Native rangelands recovering, but drought remains

Adam Russell, Texas AgriLife Today

July 26, 2023

Early summer and subsequent rains helped Texas’ native rangelands bounce back from drought. 

However, Texas A&M AgriLife experts warn ranchers that the more than 100 million acres of statewide grazing land they rely on may still be recovering. 

Bill Fox, Ph.D., director of the Texas A&M AgriLife Center for Natural Resource Information Technology and Texas A&M AgriLife Extension Service range specialist, and Jeff Goodwin, Ph.D., research assistant professor and director of the Center for Grazinglands and Ranch Management, both in the Department of Rangeland, Wildlife and Fisheries Management in the Texas A&M College of Agriculture and Life Sciences, Bryan-College Station, shared their assessment of Texas rangeland recovery for livestock producers.

Goodwin said many Texans may not realize how important native rangelands are ecologically and economically. Rangelands provide critical forages in the form of native grasses, seed grasses and forbs for livestock, including cattle, sheep and goats, as well as wildlife like white-tailed deer, turkey and quail.

Native rangelands make up more than 100 million acres of the state’s 117 million acres of grazing lands that include improved summer pastures like Coastal Bermuda and Sudan grasses and cool season grazing like wheat and ryegrass. 

Despite the widespread rains and overall improvement on the U.S. Drought Monitor, Fox and Goodwin emphasized that much of the state remained in some level of drought.

If producers are restocking, they should start slowly and with conservative numbers of livestock, Fox said.

“Even this week, there is 70% of the state in some level of drought,” he said. “So, we’re not out of this deal. Conditions are better, but droughts don’t typically break during the growing season. Droughts break with good moisture in the cool season.”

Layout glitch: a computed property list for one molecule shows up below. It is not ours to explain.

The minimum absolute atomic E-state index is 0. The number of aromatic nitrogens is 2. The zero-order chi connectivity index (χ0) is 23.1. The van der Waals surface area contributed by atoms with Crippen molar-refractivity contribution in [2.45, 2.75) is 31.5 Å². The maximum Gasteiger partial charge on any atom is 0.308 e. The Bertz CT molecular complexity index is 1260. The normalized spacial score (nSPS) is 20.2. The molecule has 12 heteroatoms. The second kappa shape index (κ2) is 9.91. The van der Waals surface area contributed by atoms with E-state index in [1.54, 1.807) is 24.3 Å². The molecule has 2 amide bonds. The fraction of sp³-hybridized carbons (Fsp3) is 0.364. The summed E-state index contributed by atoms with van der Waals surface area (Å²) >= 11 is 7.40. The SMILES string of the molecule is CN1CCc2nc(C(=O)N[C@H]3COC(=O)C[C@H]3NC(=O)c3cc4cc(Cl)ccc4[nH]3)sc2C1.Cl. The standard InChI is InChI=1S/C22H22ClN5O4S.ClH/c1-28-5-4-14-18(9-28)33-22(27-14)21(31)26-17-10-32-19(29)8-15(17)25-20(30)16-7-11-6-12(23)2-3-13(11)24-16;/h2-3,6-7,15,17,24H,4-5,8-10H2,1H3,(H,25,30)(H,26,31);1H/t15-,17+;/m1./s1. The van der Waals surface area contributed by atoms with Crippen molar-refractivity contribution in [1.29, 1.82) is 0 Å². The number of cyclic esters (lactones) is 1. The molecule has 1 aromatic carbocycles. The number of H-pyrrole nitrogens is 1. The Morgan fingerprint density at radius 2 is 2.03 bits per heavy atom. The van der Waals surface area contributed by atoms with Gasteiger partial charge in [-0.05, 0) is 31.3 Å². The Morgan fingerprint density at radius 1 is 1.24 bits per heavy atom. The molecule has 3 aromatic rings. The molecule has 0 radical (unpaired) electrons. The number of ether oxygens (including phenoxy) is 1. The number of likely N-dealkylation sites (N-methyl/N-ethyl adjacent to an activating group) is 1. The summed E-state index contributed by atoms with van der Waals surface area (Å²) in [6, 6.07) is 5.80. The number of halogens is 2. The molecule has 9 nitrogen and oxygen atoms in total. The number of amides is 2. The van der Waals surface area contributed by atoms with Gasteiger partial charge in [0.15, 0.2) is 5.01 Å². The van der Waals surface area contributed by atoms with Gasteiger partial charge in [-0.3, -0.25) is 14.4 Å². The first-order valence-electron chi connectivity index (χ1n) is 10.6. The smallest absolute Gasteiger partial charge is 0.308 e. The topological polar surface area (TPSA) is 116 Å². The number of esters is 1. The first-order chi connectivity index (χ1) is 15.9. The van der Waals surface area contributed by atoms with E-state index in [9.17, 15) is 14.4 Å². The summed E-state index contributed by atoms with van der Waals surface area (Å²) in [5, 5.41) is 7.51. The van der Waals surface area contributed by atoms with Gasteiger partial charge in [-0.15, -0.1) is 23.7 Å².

Native rangelands emerge from depths of drought

Goodwin said many ranchers west of Interstate 45 had been dealing with drought for almost two years before widespread rainfall began improving conditions in May. Rainfall deficits over that time took a toll on native forage and browse critical for livestock and wildlife.

The depth of the drought was July 12, 2022, when 99.24% of the state was experiencing abnormally dry to exceptional drought conditions. Almost 76% of the state was in severe to exceptional drought. Severe drought is indicative of poor pasture conditions, burn ban implementations and wildlife beginning to move into populated areas looking for food and water.

Supplemental feed for livestock and wildlife is necessary when an area enters the next level – extreme drought. Soil moisture is very low, and the ground shows large cracks and fire danger increases.

Exceptional drought results in widespread crop losses and heavy livestock culling or herd liquidations, degraded rangeland, major surface water shortages, poor water quality and algae blooms along with extreme fire dangers.

Statewide conditions did not reach levels experienced in 2011, the worst drought on record, though many individual ranchers and farmers in West Texas have endured worse localized conditions in 2022 and into 2023.

The one saving grace for ranchers during this period of drought compared to 2011 is that cattle prices have been historically high, Goodwin said. High prices made deeper culling easier for some producers, but many producers who had not experienced managing cattle and rangeland through droughts may have held onto cattle longer in the hopes rain would come.

“We had pretty terrible cattle prices in 2011, and this year we do not,” he said. “So, from a ranching perspective, we’re in pretty good shape because the market was up when we destocked.”